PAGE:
I was reading a passage from the journal of the great saint of the Church, Theresa of Lisieuz, "the little flower." She wrote: "As I meditated, I saw how imperfect was my love for the other nuns and I knew I did not love them as Jesus loves them. But now I realize that true charity consists in putting up with all ones neighbor's faults, never being surprised by their weakness and being inspired by the least of their virtues." I thought what a profound insight that really was. True charity does involve putting up with all
ones neighbors faults. Overcoming impatience, annoyance and judgmental thoughts about other people is the challenge. How really difficult that is in practice.
That made me reflect on a conversation I had with a wonderful woman of my age who is a devout Christian and dedicated to helping other people. She is also a Republican. I said to her how important it is for America to get a handle on our medical care system so it is affordable and available to everyone. She was opposed to single payer concepts, Obamacare or any other universal medical plan. Her position was that the poor were taken care by Medicaid and governmental programs. For the rest we should pay our way. I told her I couldn't understand how Christians can pretend the passage about the Good Samaritan didn't exist in the Bible or that Christ taught that it was everyone for themselves. It seems so hypocritical for Christians to deny assistance of any kind, medical or financial, to those in need as government gone wild. In addition to the poor, there is a large group of people above the poverty line who are just getting by and for whom adequate medical or dental care is simply not affordable nor available. There are middle class people who are devastated financially by major medical issues under our present system. Why shouldn't we Christians be concerned about the homeless and the poor among us? Why are we opposed to helping them? I just don't get it.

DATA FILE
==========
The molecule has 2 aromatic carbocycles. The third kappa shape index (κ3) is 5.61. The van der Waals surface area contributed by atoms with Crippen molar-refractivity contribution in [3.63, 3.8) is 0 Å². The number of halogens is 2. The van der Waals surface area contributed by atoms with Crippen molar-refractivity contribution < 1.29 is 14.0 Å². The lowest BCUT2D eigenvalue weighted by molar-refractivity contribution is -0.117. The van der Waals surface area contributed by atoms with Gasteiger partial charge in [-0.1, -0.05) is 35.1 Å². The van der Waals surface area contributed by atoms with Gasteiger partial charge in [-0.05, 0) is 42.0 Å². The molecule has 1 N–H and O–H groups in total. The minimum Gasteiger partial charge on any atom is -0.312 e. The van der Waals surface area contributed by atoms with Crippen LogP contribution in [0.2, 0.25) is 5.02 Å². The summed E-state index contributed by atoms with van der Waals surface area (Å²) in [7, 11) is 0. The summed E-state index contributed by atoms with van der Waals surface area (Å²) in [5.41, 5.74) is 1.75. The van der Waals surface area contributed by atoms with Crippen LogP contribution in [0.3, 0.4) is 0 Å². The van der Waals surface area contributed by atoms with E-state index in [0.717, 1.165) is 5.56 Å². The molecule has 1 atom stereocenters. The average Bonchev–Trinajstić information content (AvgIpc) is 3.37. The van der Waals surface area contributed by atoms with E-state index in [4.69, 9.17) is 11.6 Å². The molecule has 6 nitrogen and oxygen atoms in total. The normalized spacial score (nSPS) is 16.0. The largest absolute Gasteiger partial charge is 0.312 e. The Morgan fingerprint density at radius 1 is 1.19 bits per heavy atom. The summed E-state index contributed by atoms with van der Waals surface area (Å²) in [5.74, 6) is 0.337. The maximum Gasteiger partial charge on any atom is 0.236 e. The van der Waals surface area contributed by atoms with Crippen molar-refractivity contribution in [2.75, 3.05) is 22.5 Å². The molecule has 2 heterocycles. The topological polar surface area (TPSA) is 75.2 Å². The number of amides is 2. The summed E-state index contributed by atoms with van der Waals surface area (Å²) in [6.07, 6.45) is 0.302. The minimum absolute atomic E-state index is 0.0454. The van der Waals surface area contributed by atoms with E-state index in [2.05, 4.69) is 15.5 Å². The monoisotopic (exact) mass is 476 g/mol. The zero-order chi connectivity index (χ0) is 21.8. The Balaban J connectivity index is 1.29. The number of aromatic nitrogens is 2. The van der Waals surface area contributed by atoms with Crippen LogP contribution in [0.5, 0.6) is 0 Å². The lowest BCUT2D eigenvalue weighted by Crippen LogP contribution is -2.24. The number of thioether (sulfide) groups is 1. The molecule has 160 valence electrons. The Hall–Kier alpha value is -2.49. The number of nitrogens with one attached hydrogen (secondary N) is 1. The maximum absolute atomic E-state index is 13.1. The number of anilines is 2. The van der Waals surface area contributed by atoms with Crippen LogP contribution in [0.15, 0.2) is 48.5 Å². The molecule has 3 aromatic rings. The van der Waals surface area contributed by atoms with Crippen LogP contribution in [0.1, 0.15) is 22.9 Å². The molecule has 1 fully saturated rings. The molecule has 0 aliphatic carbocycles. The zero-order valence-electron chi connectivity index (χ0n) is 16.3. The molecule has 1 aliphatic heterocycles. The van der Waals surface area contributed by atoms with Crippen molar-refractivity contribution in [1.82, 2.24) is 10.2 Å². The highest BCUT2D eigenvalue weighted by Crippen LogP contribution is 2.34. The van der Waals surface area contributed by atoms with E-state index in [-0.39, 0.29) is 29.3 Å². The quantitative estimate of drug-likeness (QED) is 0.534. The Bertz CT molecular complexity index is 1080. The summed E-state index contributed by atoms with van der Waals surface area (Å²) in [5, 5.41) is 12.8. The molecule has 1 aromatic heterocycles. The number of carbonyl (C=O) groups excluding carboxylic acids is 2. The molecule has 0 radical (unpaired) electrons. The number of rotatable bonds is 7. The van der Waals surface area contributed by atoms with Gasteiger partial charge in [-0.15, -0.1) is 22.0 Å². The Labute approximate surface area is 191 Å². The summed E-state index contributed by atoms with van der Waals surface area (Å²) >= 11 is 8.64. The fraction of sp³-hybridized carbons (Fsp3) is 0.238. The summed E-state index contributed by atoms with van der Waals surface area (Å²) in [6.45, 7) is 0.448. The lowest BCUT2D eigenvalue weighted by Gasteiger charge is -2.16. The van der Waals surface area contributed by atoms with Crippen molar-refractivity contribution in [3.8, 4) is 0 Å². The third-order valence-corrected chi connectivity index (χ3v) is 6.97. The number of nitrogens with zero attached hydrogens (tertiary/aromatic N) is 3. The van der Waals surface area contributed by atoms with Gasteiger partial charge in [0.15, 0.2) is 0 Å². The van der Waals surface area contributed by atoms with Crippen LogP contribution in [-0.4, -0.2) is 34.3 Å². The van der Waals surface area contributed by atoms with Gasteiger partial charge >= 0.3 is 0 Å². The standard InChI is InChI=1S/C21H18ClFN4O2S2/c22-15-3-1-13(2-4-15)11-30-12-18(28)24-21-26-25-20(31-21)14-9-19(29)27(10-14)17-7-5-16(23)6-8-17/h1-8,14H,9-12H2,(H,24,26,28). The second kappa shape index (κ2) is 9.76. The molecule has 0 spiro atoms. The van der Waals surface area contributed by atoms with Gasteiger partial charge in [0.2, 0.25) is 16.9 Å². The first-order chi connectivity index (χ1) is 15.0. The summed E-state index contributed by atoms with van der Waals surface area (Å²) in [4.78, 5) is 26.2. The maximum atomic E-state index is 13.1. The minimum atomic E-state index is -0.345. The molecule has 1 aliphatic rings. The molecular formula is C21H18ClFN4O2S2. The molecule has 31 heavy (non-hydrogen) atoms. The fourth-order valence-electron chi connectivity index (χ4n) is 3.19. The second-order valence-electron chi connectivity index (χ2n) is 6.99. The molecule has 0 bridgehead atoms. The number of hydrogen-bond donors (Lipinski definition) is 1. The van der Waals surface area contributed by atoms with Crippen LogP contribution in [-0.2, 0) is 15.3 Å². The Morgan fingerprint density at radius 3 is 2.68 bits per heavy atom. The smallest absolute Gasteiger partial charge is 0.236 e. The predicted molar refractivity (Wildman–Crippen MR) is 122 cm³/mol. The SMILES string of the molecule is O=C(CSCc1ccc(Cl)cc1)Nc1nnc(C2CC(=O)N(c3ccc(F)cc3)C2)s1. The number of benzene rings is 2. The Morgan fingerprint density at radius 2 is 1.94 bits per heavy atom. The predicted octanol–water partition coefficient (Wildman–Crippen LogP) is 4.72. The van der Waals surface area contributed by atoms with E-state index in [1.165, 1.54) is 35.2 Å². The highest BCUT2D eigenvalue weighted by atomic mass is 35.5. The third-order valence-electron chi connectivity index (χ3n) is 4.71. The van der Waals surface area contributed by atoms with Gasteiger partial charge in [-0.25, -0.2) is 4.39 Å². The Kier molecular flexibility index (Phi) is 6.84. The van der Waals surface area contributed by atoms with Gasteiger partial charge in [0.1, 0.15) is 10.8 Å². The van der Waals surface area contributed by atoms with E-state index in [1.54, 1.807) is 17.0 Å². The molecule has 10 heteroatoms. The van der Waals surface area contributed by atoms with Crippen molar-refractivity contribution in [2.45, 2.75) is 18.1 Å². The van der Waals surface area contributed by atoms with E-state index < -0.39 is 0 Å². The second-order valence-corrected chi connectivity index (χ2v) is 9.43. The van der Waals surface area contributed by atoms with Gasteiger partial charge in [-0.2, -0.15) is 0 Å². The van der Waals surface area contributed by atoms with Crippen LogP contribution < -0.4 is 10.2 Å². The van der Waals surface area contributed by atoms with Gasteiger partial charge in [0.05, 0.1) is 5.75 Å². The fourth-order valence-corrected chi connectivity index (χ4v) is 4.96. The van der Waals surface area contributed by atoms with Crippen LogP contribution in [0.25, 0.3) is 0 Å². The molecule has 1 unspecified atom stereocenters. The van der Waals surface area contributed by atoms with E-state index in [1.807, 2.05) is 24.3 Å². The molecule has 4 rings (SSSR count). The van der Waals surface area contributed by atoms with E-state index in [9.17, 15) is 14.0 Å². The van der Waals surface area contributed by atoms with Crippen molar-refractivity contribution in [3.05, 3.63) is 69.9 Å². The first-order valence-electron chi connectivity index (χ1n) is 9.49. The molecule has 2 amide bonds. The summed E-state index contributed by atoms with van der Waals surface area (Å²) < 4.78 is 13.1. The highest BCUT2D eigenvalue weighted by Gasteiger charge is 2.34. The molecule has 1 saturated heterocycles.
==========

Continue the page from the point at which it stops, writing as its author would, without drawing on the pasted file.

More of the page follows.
William Barclay wrote about aging in his work Day by Day. He says there are three main stages in the aging process. The first is in youth when achievements are measured in physical attributes. The second in middle age when maturity and self confidence are achieved. The point at which one has achieved success. The third is in old age when experience has brought wisdom. He then says "One of the supreme mistakes in life is to try to remain at a stage from which we should have moved on." How really important that statement is to all of us. We look so silly when we try to act and be someone we are not. Acting our age keeps us authentic and real.
The other thing Barclay wrote that made sense to me was the fact that we can have what he calls "a delusion of indispensability." He says being able to leave at the top of your game is in its own way as great an achievement as reaching the top. How important that fact is to me given my age.
The great basketball coach Phill Jackson has written more than one book and one is titled Sacred Hoops. He makes some interesting observations. He says that in basketball trying too hard leads to "choking up" and failure. We know this is true in life. When we start to be self conscious about what we are doing instead of just doing it we begin to falter. That ties in with his advice to "trust your gut – always."
He also observes that anger leads to loss of focus. Anger is always self defeating and loss of control equals defeat.
He quotes the great Vince Lombardi who said "Make a conscious commitment to excellence." What a great slogan to live by.
So there you have it. Aren't you glad you didn't agree to have a cup of coffee with me only to be subjected to this rambling flow of consciousness?